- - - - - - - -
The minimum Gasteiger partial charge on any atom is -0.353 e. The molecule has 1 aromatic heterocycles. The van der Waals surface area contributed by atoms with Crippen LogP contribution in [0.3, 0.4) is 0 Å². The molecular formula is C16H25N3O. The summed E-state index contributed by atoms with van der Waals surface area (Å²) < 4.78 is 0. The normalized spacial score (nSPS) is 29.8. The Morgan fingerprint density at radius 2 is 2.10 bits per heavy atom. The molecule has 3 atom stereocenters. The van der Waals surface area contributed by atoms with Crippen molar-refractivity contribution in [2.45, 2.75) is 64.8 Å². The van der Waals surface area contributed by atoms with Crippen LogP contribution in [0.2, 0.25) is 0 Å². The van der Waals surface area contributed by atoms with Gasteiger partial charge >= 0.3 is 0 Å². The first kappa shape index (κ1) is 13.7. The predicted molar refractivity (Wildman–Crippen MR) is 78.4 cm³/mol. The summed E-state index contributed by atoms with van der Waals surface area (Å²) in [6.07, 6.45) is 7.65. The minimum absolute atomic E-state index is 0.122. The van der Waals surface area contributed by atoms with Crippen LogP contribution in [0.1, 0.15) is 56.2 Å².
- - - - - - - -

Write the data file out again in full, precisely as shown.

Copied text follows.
The minimum Gasteiger partial charge on any atom is -0.353 e. The molecule has 1 aromatic heterocycles. The van der Waals surface area contributed by atoms with Crippen LogP contribution in [0.3, 0.4) is 0 Å². The molecular formula is C16H25N3O. The summed E-state index contributed by atoms with van der Waals surface area (Å²) < 4.78 is 0. The normalized spacial score (nSPS) is 29.8. The Morgan fingerprint density at radius 2 is 2.10 bits per heavy atom. The molecule has 3 atom stereocenters. The van der Waals surface area contributed by atoms with Crippen molar-refractivity contribution in [2.45, 2.75) is 64.8 Å². The van der Waals surface area contributed by atoms with Crippen LogP contribution in [0.2, 0.25) is 0 Å². The van der Waals surface area contributed by atoms with Gasteiger partial charge >= 0.3 is 0 Å². The first kappa shape index (κ1) is 13.7. The predicted molar refractivity (Wildman–Crippen MR) is 78.4 cm³/mol. The summed E-state index contributed by atoms with van der Waals surface area (Å²) in [6.07, 6.45) is 7.65. The minimum absolute atomic E-state index is 0.122. The van der Waals surface area contributed by atoms with Crippen LogP contribution in [0.1, 0.15) is 56.2 Å².